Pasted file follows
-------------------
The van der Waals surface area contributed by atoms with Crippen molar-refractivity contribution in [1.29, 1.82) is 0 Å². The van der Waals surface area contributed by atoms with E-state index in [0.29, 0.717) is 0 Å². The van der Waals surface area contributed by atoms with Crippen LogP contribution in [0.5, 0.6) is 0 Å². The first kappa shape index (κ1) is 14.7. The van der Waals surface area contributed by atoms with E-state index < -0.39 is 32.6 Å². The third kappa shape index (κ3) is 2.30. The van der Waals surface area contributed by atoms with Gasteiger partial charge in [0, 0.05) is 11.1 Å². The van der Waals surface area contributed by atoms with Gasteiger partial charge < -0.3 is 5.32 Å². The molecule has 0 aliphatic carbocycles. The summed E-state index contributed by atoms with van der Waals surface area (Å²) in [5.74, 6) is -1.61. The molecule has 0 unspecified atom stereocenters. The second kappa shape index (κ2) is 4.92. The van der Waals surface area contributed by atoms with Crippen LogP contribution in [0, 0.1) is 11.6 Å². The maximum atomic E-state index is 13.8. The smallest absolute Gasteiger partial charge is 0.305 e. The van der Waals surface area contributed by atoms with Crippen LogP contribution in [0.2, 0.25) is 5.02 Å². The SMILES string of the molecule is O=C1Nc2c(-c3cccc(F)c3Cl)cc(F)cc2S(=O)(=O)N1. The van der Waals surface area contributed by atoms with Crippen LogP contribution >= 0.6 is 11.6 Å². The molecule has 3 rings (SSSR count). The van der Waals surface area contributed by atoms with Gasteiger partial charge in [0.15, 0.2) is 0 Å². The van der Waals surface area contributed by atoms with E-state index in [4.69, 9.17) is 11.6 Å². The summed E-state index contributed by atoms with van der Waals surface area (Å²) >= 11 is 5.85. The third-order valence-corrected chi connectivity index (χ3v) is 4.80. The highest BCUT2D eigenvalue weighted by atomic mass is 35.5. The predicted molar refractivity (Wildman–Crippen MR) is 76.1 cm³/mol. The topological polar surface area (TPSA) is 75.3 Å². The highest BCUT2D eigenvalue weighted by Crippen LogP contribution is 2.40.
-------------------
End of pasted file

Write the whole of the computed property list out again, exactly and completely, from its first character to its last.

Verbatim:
The van der Waals surface area contributed by atoms with Crippen molar-refractivity contribution in [1.29, 1.82) is 0 Å². The van der Waals surface area contributed by atoms with E-state index in [0.29, 0.717) is 0 Å². The van der Waals surface area contributed by atoms with Crippen LogP contribution in [0.5, 0.6) is 0 Å². The first kappa shape index (κ1) is 14.7. The van der Waals surface area contributed by atoms with E-state index < -0.39 is 32.6 Å². The third kappa shape index (κ3) is 2.30. The van der Waals surface area contributed by atoms with Gasteiger partial charge in [0, 0.05) is 11.1 Å². The van der Waals surface area contributed by atoms with Gasteiger partial charge < -0.3 is 5.32 Å². The molecule has 0 aliphatic carbocycles. The summed E-state index contributed by atoms with van der Waals surface area (Å²) in [5.74, 6) is -1.61. The molecule has 0 unspecified atom stereocenters. The second kappa shape index (κ2) is 4.92. The van der Waals surface area contributed by atoms with Crippen LogP contribution in [0, 0.1) is 11.6 Å². The maximum atomic E-state index is 13.8. The smallest absolute Gasteiger partial charge is 0.305 e. The van der Waals surface area contributed by atoms with Crippen LogP contribution in [0.2, 0.25) is 5.02 Å². The SMILES string of the molecule is O=C1Nc2c(-c3cccc(F)c3Cl)cc(F)cc2S(=O)(=O)N1. The van der Waals surface area contributed by atoms with Crippen LogP contribution >= 0.6 is 11.6 Å². The molecule has 3 rings (SSSR count). The van der Waals surface area contributed by atoms with Gasteiger partial charge in [0.15, 0.2) is 0 Å². The van der Waals surface area contributed by atoms with E-state index in [4.69, 9.17) is 11.6 Å². The summed E-state index contributed by atoms with van der Waals surface area (Å²) >= 11 is 5.85. The third-order valence-corrected chi connectivity index (χ3v) is 4.80. The highest BCUT2D eigenvalue weighted by atomic mass is 35.5. The predicted molar refractivity (Wildman–Crippen MR) is 76.1 cm³/mol. The topological polar surface area (TPSA) is 75.3 Å². The highest BCUT2D eigenvalue weighted by Crippen LogP contribution is 2.40.